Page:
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  5. "We eten een boterham."

"We eten een boterham."

Translation:We are eating a sandwich.

July 17, 2014



I'm lil bit confused. "We eten een boterham" and I answered it "We eat a sandwich" and correct. But another translation showed up "We are eating a sandwich" which is means that present continuous or it is going on


"We eten een boterham" is used as the dutch equivalent of the present simple: 'we eat a sandwich (every day)'= 'we eten (elke dag) een boterham', but can also be used as present continuous: 'we are (now) eating a sandwich'='we eten (nu) een boterham'

You need context to know what the English translation is so Duolingo marks both answers as correct.

Another way of using the present continuous in Dutch is 'we zijn een boterham aan het eten', which also means 'we are eating a sandwich' This is always translated as a present continuous.

Hope this helps!


Thanks Loc! That was a very clear explanation


Yeah I don't understand this


Me neither I've been asking this question for days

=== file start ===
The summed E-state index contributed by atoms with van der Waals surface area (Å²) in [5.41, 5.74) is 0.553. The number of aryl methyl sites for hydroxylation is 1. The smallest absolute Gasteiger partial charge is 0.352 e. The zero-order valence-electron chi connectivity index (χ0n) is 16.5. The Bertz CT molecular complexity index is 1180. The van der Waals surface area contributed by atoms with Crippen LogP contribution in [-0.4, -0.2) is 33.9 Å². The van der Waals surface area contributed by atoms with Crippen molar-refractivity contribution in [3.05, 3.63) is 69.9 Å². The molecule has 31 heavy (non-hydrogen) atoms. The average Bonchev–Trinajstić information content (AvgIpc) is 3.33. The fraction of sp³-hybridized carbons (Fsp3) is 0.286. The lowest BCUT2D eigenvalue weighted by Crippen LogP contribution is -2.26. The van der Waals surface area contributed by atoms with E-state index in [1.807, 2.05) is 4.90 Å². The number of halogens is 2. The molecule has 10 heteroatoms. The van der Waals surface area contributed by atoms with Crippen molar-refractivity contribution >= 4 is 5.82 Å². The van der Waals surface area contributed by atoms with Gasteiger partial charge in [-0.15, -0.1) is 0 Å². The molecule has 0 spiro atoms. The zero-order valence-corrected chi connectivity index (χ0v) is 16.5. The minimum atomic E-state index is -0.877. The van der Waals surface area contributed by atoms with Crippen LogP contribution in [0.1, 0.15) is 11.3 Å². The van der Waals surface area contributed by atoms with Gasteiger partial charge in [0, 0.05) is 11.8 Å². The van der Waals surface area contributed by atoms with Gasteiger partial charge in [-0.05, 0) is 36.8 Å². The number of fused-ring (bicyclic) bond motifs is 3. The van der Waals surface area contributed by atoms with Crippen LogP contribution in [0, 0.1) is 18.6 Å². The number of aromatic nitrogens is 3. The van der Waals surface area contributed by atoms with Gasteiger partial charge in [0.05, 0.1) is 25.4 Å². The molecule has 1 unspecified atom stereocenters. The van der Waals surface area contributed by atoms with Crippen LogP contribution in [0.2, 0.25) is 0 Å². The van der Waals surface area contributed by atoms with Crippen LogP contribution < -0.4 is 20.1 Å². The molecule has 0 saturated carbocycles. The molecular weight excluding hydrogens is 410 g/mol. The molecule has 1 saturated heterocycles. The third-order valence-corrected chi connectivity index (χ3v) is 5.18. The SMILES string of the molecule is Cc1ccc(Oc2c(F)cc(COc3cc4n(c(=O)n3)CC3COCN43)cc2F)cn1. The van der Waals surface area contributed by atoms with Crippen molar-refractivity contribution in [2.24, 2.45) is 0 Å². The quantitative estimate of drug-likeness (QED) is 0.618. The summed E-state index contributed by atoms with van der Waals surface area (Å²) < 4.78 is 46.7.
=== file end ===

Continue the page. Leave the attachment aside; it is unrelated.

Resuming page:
At every restaurant I've seen "broodje" on the menu and everyone in my family calls it "een broodje ___."


I have the same experience with this. Broodje warmvlees, broodje kip, etc.


Actually broodje is a small bread..every wood with 'je' means small.


Broodje is foccacia baguette ciabatta etc filled with a lot of stuff you order in a diner.

A slice of bread you eat at home with a simple topping is a Boterham.

So yes if you eat out you will come across the word Broodje, but it is not a Boterham you are getting.


Yes, every dutch pub/restaurant in Amsterdam has broodje, not boterham on menus. Also, bammetjes and occasionally boterhametjes. But pleased to learn boterham as a word, so cute to say. I think it might mean slice of bread, more than sandwich?


Boterham is an open sandwich, a toast with something on top.


Isn't boterham a slice of bread, and a sandwich is broodje?


A 'boterham' is indeed a slice of bread. A 'broodje' is a bun.

I believe 'sandwich' doesn't need to be translated at all, but if you'd want to, the closest thing is probably '(dubbele) boterham'.


Very nice information but, could we just say "sandwich" in Dutch's daily conversation?

E.g: We eet een sandwich

Dank u wel